7.7.3: Launching Geoprocessing Tools
Within ArcGIS, geoprocessing tools are launched a couple of different ways: from the geoprocessing menu at the top of the software window, from the ArcToolbox window, and from the Search window. These three locations are available in both ArcMap and ArcCatalog, since all of the geoprocessing tools can be run in either software. In general, tools in ArcCatalog tend to run faster and with less errors, especially more complex or table-based tools. This doesn't mean tools will always fail or run slowly in ArcMap, as that isn't true, but when tools are run in ArcCatalog, there is no need for the software to draw any layers or organize a more complex layout of data and tools. In ArcCatalog, tools just run and save the data where it's been told to save instead of processing a more in-depth interface.
The Geoprocessing Menu
At the top of the window in both ArcMap and ArcCatalog is a series of menus, several of which should be fairly familiar right now. One of the less familiar menus is the Geoprocessing menu which contains the six most used ArcGIS tools and the option to Search for tools within the software. This menu is totally customizable by the technician, which is especially handy when those six tools are not your six most common tools. There is also an option to create new menu that a technician can name and populate with the tools they might need, say for a long-term specific project.
The ArcToolbox is a collection of toolboxes and sub-toolboxes, organized by grouping similar tools together. For example, the Analysis Tools toolbox contains four sub-toolboxes - Extract, Overlay, Proximity, and Statistics. The Analysis toolbox "contains a powerful set of tools that perform the most fundamental GIS operations. With the tools in this toolbox, you can perform overlays, create buffers, calculate statistics, perform proximity analysis, and much more" (ArcGIS Help Menu). From there, each sub-toolbox contains a group of similar tools which perform a series of related operations. If you look inside the Proximity toolbox, you'll find a group of tools which examine how data is spatially related to other data. This toolbox explores ideas such as "What is the nearest fire hydrant to a specific office building?" (Near); "Which is the nearest fire hydrant to a whole series of homes represented by points?" (Generate Near Table); and "Where is the area which measures exactly 5 miles in infinite cardinal directions from a coffee shop represented by a point?" (Buffer).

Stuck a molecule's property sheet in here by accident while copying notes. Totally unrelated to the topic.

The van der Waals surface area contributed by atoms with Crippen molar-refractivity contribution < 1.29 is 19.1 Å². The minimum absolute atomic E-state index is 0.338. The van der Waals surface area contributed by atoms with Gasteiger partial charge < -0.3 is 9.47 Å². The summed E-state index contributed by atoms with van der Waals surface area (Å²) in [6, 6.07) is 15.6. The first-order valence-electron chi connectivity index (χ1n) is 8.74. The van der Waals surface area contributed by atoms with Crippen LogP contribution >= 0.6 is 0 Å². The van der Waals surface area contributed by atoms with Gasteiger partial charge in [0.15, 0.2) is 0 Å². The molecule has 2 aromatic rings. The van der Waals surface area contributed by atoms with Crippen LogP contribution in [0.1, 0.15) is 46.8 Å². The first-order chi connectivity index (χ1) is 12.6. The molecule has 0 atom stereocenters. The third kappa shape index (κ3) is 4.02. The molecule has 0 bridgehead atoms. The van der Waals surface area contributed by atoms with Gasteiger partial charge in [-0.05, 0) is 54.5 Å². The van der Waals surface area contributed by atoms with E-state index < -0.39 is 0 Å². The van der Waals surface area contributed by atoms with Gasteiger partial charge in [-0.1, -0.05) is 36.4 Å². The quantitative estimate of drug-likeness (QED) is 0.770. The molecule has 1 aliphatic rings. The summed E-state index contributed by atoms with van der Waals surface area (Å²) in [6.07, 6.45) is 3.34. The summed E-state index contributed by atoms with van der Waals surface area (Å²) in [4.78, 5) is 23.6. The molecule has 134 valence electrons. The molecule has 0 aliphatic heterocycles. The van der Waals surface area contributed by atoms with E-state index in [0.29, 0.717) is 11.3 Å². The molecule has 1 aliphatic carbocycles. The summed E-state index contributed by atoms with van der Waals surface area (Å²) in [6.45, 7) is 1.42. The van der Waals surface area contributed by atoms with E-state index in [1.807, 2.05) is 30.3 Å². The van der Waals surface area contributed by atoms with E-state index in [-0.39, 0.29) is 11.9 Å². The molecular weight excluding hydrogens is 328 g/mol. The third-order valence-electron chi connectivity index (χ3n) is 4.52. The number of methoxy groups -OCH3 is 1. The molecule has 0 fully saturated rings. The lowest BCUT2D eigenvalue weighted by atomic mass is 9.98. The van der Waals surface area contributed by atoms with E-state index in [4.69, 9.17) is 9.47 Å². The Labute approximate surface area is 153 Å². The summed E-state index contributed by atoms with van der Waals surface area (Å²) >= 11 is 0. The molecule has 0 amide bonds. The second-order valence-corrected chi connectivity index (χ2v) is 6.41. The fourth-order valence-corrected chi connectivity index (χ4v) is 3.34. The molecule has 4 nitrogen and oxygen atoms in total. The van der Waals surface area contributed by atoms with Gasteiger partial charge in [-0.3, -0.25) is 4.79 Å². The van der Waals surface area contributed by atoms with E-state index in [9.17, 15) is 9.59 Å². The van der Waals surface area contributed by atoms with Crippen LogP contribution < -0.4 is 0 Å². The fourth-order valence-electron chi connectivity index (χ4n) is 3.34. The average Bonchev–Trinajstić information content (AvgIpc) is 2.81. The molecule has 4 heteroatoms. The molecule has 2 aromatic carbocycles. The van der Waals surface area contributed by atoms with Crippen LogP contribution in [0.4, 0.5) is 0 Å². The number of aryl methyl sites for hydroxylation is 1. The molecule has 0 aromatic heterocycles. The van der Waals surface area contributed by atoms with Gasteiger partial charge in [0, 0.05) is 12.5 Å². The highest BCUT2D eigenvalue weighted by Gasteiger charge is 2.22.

For each individual tool found in the ArcToolbox, tools can be run in single mode, meaning the tool parameters are just filled out once and the result is (most often) a single dataset (vector, raster, or data table). Tools can also be run in batch mode meaning the tool is run multiple times in a row with individual inputs and outputs, however, it results in many output files.
While the ArcToolbox may seem overwhelming at first, after spending some time looking for tools and examining the structure, it will not only begin to make sense, but you will also start to find other “new to you” tools, resulting in “Ooo. There’s a tool for that? Neat!”
The Search Window
Searching for tools is a quick and easy way to find tools, especially if the toolbox is unknown. When the Tools option is selected in the Search window (as seen in this screenshot), the tool will only search for tools and not data or MXDs or images. As the tool name is typed into the search box, suggested are presented with the main toolbox listed in parenthesis.
Once you hit enter or click on one of the suggestions, the box populates with the best matches. The toolbox where the tool can be found is first in the list, followed by tools. In the example, the Buffer tool is found in the Analysis toolbox, thus the Analysis toolbox is listed first. Exact matches will be in bold, including in a tool name that contains the search word. Clicking on the tool name will launch the tool, clicking on the description below the tool name, listed in dark blue, will open the Help menu article for that tool, and clicking on the green toolbox path will open the ArcToolbox window, revealing where that tool lives.